Today I decided to start a vSphere Replication blog post series in which I will cover replication functionalities offered by vSphere.
What is vSphere Replication?
vSphere Replication as name suggest is a replication appliance deployed in vSphere that allows VMs to be replicated between different datastores. Replication can occur within the same vSphere cluster managed by a single vCenter Server, or across clusters managed by different vCenter Servers.
A major benefit of vSphere Replication is the possibility to set RPO of VMs replication between 15mins up to 24hours, this means that in the worst case (assuming RPO of 15mins) you can loose up to 15mins of data.
Since replication can be performed on powered on VMs, and due to quiescing mechanisms involved during replication, more aggressive RPOs under 15mins were avoided since they could introduce performance problems in VMs quiesced too frequently.
vSphere Replication differs from standard array based replication by being hardware agnostic, no hardware prerequisites exist between source and destination storage, plus they don't have to share same communication protocol (i.e. iSCSI,FC,FCoE,etc.) to be connected neither they must be explicitly supported/certified for replication. It also differs from standard array based replication due to the fact that vSphere Replication can copy invidual VMs and not entire LUNs to destination array despite standard array replication offers an hardware offloaded transfer that does not contend for hypervisor's resources.
Another features is the support of replication seeds for VMs copying. Let's assume you have a VM with a 1.5TB vmdk disk. If you are replicating this VM over the internet sending to destination site 1.5TB may involve some time regardless of your internet connection speed. Replication seed allows to transfer this base vmdk using an out-of-band mechanism (i.e. transfer vmdk using an USB HDD) to destination datastore. Once replication is enabled on a VM with a replication seed vSphere Replication will notice vmdk already exists at destination datastore so it will transfer only changes occurred in VM disk using CBT evaluating source vmdk and destination vmdk.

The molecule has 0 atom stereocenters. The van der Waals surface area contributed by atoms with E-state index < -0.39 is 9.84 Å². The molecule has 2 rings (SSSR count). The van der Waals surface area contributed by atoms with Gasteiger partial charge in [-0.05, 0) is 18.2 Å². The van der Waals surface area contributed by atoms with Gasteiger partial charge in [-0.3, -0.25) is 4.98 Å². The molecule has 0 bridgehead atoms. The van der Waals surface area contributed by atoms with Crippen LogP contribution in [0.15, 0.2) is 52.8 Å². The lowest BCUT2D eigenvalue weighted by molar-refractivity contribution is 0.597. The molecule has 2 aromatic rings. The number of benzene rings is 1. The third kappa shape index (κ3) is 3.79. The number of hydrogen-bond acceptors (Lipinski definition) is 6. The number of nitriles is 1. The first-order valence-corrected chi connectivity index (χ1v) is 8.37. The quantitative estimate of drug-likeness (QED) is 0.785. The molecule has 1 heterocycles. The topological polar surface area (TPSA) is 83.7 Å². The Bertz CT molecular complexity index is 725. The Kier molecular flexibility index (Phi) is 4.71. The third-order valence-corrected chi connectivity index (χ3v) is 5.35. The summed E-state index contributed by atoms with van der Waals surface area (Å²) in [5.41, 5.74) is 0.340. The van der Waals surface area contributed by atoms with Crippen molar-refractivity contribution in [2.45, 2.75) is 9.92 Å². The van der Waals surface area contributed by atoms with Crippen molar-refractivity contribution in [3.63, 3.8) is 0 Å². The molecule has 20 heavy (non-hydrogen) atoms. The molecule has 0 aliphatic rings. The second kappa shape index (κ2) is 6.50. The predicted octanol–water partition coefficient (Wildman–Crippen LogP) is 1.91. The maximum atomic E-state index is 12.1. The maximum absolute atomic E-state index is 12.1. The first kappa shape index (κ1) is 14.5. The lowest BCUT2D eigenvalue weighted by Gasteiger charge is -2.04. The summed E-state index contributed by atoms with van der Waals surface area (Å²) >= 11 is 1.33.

How does it work?
vSphere Replication simply copies VMs from source datastore to destination datastore to meet configured RPOs.
VM at source site is quiesced and then whole vmdk, or delta-vmdk if base disk already exists at destination, is copied to target datastore.
vSphere Replication allows retaining point in time -PIT- copies of the VM that will be seen as VM snapshots once VM is recovered.
As said before vSphere Replication doesen't care if you are replicating VMs within same local site or across the network to a remote site managed by a different vCenter, all you have to do is properly configure Replication Server used by vCenter to connect to in order to set up replication.
vSphere Replication is available as a virtual appliance that comprises a vSphere Replication Management Server that provides replication management, a vSphere Replication Server that is in charge of performing actual data transfer between source and destination, an embedded database to store data and replication schedules, and a plug-in for vSphere Web Client that provides management capabilities for vSphere Replication within Web Client.
vSphere Replication can be managed only from vSphere Web Client.
Up to 10 optional vSphere Replication Servers can be deployed and managed by a single Management Server in order to provide replication load balancing. Up to 500VMs can be replicated from source to destination datastores.
How much does it cost?
vSphere Replication is included in vSphere Essential Plus or higher so it is "free" if you already purchased at least Ess+ license.
Other blog posts in vSphere Replication Series:
vSphere Replication Part 1 - Introduction
vSphere Replication Part 2 - Installation
vSphere Replication Part 3 - Roles & Permissions
vSphere Replication Part 4 - Configuration
vSphere Replication Part 5 - Enable Replication
vSphere Replication Part 6 - Perform Recovery
vSphere Replication Part 7 - Provision additional Replication Servers